It’s Cold Outside… How About a Little Badminton?


I’ll be the first to say that where I live is not conducive to playing tennis year round. My school takes down the tennis nets in November, and likely will not put them up for another 4 months or so. Every year, I can expect some six feet of snow to get dumped on the pristine tennis courts. By mid-October, temperatures are dropping below freezing.

I love tennis. Really, really, really do. Otherwise, I wouldn’t be here writing this for The Tennis Depot or wouldn’t string rackets, etc. But of the reality of the situation means that during around 3-4 months of the year, I am very much limited by, uh, outside circumstances in how much tennis I can actually play.

That’s why I’ve picked up some other racket sports, namely squash and badminton. As the title of this blog suggests, I’m going to be focusing on badminton today.

Some version or another of badminton has been played since the days of Ancient Greece. Back then, it was called either battledore or shuttlecock, both of which are actually still played today. The game started to become popular in the late 19th century. People of the lower classes had been playing some game that involved hitting a feathered ball for ages. However, it was the introduction of badminton to India and its subsequent migration back to Britain (who controlled India at the time) that really launched badminton into popular acclaim.

Some army men from India had brought the game of “hit around a feathered ball” ‘back’ to England. At a party hosted by Duke of Beaufort in 1873, the game was first really introduced to the “higher classes.” As with a lot of sports, the sport really took off with such a high placed “backer.” Incidentally, we now call the game badminton because the party hosted by the duke took place at his country estate, called Badminton.

From its introduction in 1873 by the Duke to 1887, badminton was played with more less lax rules. There was no governing association that had established any set rules. That changed in 1887 when the Bath Badminton Club was formed and a set was rules was formally established. The Bath Badminton Club established many of the ground rules and regulations that still govern the game today. In 1895, for whatever reason, the Badminton Association was created and took over governance of the game. Today, the Badminton Association (along with another group formed in 1934, the International Badminton Federation), still governs the game throughout the world.

Badminton spread all over the world very quickly. It was first contested in the Olympics in 1922 (a remarkable feat considering that the game had only had “official rules” for 30 years). People played it in Europe, Asia, Australia… everywhere.

I attribute the game’s popularity to how cheap it is to set up, how easy it is to learn, and how simple it is to set up. With badminton, you need exactly 3 pieces of specialized equipment: a pair of rackets and a shuttlecock/birdie. You don’t need some specialized court, as you would in tennis or ice hockey or the like. The court itself is small, and you can easily create a court for yourself in an alley or on the sidewalk. You can easily fashion your own net too, say, from a clothesline. The rackets and birdies themselves are also really inexpensive. For the sake of comparison, we’ll compare badminton to tennis. High quality rackets in both sports are expensive- two hundred dollars or so. However, low quality badminton rackets are a lot cheaper than low quality tennis rackets. If you walk into Walmart or Target or some other big box store, you’ll probably see some random aluminum tennis rackets for 15, 20 dollars or so. Not too bad (how much do the rackets in your bag cost?). However, for $12, you can buy a 4 player badminton set with 4 rackets and 4 shuttlecocks. That averages out to… under $3 a racket, making badminton 80% cheaper than tennis. That makes badminton a LOT more accessible to people all around the world. A poor family in China can actually afford a badminton set for its children, because that initial investment is probably all it’s going to take. On the flip side, a poor family in China CAN’T afford tennis because the costs will never end. Add into all of this that badminton is inherently easy to learn. No, I’m not saying it’s a easy sport. But comparatively, there needs to be less technique. It takes YEARS of training in tennis to develop a good forehand, a good backhand, volleys, slices, serves, overheads, etc. It takes maybe a week for somebody to be able to serve and play in badminton. Can you go find yourself a pro and request lessons? Sure. However, unlike in many other sports, there’s no real need for professional instruction to be able to play the game (and have a TON of fun!).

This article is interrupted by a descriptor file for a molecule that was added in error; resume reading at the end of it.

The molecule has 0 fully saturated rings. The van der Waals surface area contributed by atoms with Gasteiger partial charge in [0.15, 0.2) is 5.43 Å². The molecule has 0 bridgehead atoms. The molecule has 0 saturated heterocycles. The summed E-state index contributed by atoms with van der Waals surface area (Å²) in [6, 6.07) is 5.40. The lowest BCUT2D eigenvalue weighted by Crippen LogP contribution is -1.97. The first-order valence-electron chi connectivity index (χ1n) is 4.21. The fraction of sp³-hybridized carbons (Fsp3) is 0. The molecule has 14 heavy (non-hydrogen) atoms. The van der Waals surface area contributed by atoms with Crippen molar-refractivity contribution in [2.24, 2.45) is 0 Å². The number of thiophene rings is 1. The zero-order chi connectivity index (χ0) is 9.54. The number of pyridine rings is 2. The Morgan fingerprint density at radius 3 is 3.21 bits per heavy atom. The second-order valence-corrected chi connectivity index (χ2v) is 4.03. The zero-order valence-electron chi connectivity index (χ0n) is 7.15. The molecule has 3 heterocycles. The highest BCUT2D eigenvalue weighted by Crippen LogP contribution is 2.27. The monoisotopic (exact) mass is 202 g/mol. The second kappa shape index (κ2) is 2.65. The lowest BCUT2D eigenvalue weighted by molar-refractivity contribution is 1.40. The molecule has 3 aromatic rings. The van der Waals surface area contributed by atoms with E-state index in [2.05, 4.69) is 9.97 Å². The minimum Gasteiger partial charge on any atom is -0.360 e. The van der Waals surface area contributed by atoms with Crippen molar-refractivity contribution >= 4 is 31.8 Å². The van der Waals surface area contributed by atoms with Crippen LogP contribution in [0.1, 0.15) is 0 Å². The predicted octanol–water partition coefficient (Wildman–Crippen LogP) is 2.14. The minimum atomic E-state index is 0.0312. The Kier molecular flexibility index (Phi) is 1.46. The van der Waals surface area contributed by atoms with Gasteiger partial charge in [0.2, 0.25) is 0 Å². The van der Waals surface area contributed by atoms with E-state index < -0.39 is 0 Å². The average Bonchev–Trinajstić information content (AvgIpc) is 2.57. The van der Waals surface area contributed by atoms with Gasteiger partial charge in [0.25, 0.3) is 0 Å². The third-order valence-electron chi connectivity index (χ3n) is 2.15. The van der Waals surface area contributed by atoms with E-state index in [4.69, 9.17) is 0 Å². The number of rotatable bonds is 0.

This winter, I encourage you to stay active and fit. If the tennis courts are covered with snow, try to get a game of badminton going. You’ll always be moving, you’ll burn a lot more calories than when you’re playing tennis, and you’ll get a great workout. You can set it up in a gym, in a basketball court, wherever. Best of all, it’s really easy to pickup (especially if you’re at least halfway decent at tennis), and it’s cheap to get started. Go out and enjoy!

I highly recommend the Yonex Armortec 600 Badminton Racquet or the Yonex Nanospeed 600 Badminton Racquet as they are both solid and excellent playing racquets.

For strings, I recommend you take a close look at the Yonex BG-80 or the Yonex BG-65 Badminton string. For grips, you can’t beat the quality and value of the Yonex Super Grap 30 Pack Overgrip.

Happy Holidays to all!

Written by TTD Blog Writer Dan


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